Maryland women’s basketball assistant coach Shay Robinson is leaving the program for the same role at Ole Miss, the Rebels announced Wednesday.
“Huge congrats for [Robinson] as he continues on to his next journey at Ole’ Miss,” coach Brenda Frese tweeted on Wednesday. “It’s been one incredible ride with so many nets that we have been able to cut down together. Our family will miss you. #foreveraterp.”
Robinson joined the Terps in July 2014 and helped the program earn a 179-27 overall record and go 92-12 in conference play ever since. Maryland won five Big Ten regular-season titles and four conference tournament championships with Robinson, as well as a Final Four appearance in 2015.
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He also assisted in the program’s recruiting, helping secure the No. 1 overall recruiting class in 2016, No. 4 class in 2017, No. 3 class in 2019 and the No. 2 overall recruit in the class of 2020, Angel Reese.
“I am so excited that Coach Shay has made the commitment to join our staff here at Ole Miss,” coach Yolett McPhee-McCuin said in a statement. “Coach Shay has high character, and he has elite player development experience at a championship-caliber level. He is a master communicator and has a brilliant basketball mind. … I believe he is a home run hire for our program and a significant piece of our foundation.”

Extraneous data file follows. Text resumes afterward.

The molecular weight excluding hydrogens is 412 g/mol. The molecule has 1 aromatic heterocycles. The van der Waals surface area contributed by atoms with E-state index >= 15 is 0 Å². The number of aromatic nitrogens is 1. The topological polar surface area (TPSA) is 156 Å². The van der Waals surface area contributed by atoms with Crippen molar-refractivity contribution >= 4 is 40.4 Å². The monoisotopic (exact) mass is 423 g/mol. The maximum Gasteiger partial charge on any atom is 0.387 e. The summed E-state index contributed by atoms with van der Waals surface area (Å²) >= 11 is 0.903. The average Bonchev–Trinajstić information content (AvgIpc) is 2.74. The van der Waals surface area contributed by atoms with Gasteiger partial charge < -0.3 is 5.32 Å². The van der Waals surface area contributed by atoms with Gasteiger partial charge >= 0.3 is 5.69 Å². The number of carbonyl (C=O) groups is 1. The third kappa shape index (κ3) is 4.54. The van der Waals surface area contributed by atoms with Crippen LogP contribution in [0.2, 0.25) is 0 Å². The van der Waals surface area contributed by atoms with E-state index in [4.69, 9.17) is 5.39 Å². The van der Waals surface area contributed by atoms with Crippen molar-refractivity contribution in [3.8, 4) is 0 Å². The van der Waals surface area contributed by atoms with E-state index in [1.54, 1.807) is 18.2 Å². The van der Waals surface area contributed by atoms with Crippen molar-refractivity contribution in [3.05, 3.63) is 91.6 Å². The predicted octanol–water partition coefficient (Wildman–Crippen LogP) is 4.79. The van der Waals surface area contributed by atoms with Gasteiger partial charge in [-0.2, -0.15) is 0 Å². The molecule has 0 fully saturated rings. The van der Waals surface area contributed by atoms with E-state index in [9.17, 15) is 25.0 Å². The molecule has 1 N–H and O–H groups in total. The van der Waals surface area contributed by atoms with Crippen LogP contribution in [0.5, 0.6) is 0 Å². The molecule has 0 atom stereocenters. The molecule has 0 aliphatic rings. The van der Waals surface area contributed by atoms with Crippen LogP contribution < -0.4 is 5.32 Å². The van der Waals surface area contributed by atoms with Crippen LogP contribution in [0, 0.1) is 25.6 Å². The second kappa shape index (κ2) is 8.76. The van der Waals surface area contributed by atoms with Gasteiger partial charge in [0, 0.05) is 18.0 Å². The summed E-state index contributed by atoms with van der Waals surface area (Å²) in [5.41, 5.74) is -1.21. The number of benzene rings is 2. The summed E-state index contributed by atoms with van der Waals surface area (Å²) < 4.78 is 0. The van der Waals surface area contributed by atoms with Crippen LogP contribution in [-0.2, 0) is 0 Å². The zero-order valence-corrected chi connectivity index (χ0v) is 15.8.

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In his six seasons with Maryland, four players were drafted into the WNBA, including Laurin Mincy, Brene Moseley, Shatori Walker-Kimbrough and Brionna Jones.
Robinson joined the Terps following one season as an assistant coach at Kansas. He previously worked at Air Force as the head instructor at the EDGE Training Facility in Orlando, Florida.
He now joins a Rebels program coming off a 7-23 season, including 0-16 conference record. McPhee-McCuin is entering her third season at the helm of the team.
“Coach Yo is a high-energy, proven winner on every level, and the leader of a program with limitless potential,” Robinson said in a statement. “I am excited and honored to have this opportunity to serve alongside her to help positively influence lives and elevate Ole Miss women’s basketball to national prominence.”